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Leek and Puy Lentil Gratin with a crunchy Feta topping

  • Prep time 10-15 minutes
  • Cooking time 40 minutes
  • Serves 4
  • Skill level Medium
  • Prep time 10-15 minutes
  • Cooking time 40 minutes
  • Serves 4
  • Skill level Medium
  • Extra Tasty
Most comfort foods go heavy on carbs, but not this one. If you’re looking for a healthy yet indulgent comfort food to enjoy as the nights draw in, look no further.
  • Ingredients
  • Method
30g butter
3 cloves garlic, crushed
500g leeks, washed and dried and thinly sliced
1 tsp salt
Freshly ground black pepper
500g vac-packed cooked Puy lentils (or 250g dried Puy lentils pre-cooked according to the packet instructions)
450ml crème fraiche
125g feta cheese, crumbled
50g panko or fresh white breadcrumbs
1 tbsp olive oil

Pre-heat the oven to 180 degrees fan/ 200 degrees/ gas 6. Put the butter and garlic into a roasting tin and let it melt in the oven as you wash and slice the leeks.

Mix the leeks into the melted butter and season generously with salt and black pepper. Pop it back into the oven for 20 minutes.

After 20 minutes mix through all the other ingredients except the breadcrumbs and the olive oil, which are sprinkled and drizzled on top.

Serve the gratin warm with a side salad. It’s nice the next day too, heated through just a little.

Most comfort foods go heavy on carbs, but not this one. If you’re looking for a healthy yet indulgent comfort food to enjoy as the nights draw in, look no further.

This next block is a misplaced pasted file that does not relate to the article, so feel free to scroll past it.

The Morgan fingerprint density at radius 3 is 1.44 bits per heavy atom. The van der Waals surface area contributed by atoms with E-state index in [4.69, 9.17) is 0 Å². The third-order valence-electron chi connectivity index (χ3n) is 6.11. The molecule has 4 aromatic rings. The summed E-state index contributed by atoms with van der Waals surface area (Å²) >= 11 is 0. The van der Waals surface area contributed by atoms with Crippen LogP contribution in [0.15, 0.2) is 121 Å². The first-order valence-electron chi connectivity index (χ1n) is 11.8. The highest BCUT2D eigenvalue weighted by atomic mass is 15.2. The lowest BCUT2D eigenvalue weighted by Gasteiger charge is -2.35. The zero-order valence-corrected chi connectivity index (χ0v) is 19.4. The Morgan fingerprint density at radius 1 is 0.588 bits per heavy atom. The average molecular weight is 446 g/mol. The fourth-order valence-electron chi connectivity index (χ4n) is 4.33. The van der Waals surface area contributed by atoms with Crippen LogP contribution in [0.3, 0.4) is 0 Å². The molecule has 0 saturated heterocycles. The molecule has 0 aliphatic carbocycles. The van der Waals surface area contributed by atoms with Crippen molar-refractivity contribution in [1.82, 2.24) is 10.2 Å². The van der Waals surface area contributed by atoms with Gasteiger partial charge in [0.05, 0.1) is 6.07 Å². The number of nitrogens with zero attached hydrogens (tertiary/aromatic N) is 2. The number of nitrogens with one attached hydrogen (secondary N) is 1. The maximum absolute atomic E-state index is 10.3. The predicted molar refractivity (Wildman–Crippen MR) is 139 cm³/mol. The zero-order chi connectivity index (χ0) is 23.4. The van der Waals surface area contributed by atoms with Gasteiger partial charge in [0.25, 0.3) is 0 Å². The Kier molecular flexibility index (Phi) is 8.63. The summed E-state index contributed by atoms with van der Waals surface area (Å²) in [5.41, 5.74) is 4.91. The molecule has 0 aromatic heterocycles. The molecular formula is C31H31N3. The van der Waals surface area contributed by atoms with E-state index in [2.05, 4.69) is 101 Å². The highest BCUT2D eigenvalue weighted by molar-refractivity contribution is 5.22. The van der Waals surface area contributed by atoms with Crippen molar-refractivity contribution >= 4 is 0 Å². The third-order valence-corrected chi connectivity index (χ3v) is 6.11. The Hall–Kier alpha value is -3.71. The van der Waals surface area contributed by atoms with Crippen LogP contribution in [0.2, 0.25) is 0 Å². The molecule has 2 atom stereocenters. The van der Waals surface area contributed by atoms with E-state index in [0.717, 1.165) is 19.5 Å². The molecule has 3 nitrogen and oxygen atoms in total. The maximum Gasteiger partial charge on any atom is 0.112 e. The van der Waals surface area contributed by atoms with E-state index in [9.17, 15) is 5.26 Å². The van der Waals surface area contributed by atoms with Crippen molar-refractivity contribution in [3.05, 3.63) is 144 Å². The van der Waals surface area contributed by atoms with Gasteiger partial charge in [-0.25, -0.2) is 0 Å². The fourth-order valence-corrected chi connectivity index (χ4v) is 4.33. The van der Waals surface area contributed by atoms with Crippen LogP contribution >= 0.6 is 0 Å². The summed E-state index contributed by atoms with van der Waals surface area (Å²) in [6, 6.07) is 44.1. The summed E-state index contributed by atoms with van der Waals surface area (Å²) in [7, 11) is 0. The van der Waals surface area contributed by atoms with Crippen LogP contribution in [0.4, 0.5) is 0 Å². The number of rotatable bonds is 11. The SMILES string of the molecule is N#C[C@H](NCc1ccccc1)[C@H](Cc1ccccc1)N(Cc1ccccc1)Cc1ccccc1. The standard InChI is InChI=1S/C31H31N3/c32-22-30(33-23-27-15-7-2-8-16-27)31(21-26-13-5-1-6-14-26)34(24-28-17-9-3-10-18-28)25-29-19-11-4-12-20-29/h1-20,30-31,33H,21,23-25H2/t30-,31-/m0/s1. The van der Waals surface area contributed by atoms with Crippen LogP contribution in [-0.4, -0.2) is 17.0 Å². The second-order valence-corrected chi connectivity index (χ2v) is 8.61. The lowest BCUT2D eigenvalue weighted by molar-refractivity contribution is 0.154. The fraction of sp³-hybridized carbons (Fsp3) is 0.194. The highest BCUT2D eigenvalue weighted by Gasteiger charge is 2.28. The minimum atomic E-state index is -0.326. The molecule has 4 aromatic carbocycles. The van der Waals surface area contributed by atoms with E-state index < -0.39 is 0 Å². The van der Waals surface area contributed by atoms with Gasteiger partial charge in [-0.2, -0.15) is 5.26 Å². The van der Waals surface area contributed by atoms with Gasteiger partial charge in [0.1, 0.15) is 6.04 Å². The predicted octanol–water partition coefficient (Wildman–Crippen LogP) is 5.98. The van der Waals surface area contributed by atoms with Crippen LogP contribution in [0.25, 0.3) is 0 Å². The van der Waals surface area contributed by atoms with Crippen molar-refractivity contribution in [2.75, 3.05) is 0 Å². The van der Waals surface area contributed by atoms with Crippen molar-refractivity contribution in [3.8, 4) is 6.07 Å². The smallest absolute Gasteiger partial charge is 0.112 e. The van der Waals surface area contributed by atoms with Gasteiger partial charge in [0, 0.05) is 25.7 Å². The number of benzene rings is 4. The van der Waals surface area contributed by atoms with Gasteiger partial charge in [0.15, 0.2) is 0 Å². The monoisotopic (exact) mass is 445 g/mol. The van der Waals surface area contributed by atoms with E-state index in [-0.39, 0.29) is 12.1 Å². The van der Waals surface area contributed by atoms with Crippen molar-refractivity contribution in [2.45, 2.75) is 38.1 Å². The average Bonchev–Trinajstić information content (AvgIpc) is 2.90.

Rich dairy products like crème fraiche and feta aren’t massively good for you, unless you count the calcium. But if they make you crave lentils and leeks can we agree to let them off? I hope so because this peculiar gratin is extremely more-ish and delicious. It has a crunchy top, a yielding middle and a multi-layered, savoury taste.

Russell and I loved this, the kids not so much, so the jury was out. Could I include it in this blog? Two reluctant friends agreed to try it. One of them disliked it on sight because it looked “disgustingly healthy”, and the other one hates lentils. They both changed their minds and said they would gladly eat it again.

Like everything in The Green Roasting Tin by Rukmini Iyer, this is extremely easy, especially if you make use of pre-cooked lentils as she suggests. But did you know that lentils can be made even healthier by soaking them overnight and discarding the water? It reduces the phytate levels (phytate is the only anti-nutrient in this high-fibre cholesterol-busting food.) So perhaps it’s worth cooking them in advance after all?

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